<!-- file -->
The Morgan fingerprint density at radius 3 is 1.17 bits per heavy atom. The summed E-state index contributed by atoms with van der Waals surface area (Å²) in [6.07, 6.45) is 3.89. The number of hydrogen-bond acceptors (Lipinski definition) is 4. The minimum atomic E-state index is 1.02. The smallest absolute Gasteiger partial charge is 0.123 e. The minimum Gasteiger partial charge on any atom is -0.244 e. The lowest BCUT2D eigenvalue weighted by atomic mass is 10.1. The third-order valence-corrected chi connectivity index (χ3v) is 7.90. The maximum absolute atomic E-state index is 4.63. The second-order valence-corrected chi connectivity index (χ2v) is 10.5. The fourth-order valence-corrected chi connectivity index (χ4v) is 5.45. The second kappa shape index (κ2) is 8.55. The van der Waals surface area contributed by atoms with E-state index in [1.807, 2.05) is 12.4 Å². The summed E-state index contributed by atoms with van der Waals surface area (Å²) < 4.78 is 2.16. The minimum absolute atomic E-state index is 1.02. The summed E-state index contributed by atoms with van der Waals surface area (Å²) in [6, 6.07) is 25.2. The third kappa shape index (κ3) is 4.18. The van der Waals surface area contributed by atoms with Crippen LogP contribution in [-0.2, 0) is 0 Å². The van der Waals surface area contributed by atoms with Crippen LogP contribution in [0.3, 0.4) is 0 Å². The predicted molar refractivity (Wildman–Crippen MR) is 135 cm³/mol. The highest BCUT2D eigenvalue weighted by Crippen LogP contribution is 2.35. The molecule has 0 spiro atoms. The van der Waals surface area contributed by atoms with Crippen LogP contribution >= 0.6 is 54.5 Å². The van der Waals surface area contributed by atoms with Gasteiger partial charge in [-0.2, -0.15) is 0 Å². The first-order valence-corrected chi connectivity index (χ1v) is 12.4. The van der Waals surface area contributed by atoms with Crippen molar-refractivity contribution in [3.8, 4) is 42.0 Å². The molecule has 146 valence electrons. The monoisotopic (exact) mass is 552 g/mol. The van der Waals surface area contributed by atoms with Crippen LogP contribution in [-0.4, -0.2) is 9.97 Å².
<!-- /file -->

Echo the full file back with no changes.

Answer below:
The Morgan fingerprint density at radius 3 is 1.17 bits per heavy atom. The summed E-state index contributed by atoms with van der Waals surface area (Å²) in [6.07, 6.45) is 3.89. The number of hydrogen-bond acceptors (Lipinski definition) is 4. The minimum atomic E-state index is 1.02. The smallest absolute Gasteiger partial charge is 0.123 e. The minimum Gasteiger partial charge on any atom is -0.244 e. The lowest BCUT2D eigenvalue weighted by atomic mass is 10.1. The third-order valence-corrected chi connectivity index (χ3v) is 7.90. The maximum absolute atomic E-state index is 4.63. The second-order valence-corrected chi connectivity index (χ2v) is 10.5. The fourth-order valence-corrected chi connectivity index (χ4v) is 5.45. The second kappa shape index (κ2) is 8.55. The van der Waals surface area contributed by atoms with E-state index in [1.807, 2.05) is 12.4 Å². The summed E-state index contributed by atoms with van der Waals surface area (Å²) < 4.78 is 2.16. The minimum absolute atomic E-state index is 1.02. The summed E-state index contributed by atoms with van der Waals surface area (Å²) in [6, 6.07) is 25.2. The third kappa shape index (κ3) is 4.18. The van der Waals surface area contributed by atoms with Crippen LogP contribution in [-0.2, 0) is 0 Å². The van der Waals surface area contributed by atoms with Crippen LogP contribution in [0.3, 0.4) is 0 Å². The predicted molar refractivity (Wildman–Crippen MR) is 135 cm³/mol. The highest BCUT2D eigenvalue weighted by Crippen LogP contribution is 2.35. The molecule has 0 spiro atoms. The van der Waals surface area contributed by atoms with Crippen LogP contribution >= 0.6 is 54.5 Å². The van der Waals surface area contributed by atoms with Gasteiger partial charge in [-0.2, -0.15) is 0 Å². The first-order valence-corrected chi connectivity index (χ1v) is 12.4. The van der Waals surface area contributed by atoms with Crippen molar-refractivity contribution in [3.8, 4) is 42.0 Å². The molecule has 146 valence electrons. The monoisotopic (exact) mass is 552 g/mol. The van der Waals surface area contributed by atoms with Crippen LogP contribution in [-0.4, -0.2) is 9.97 Å².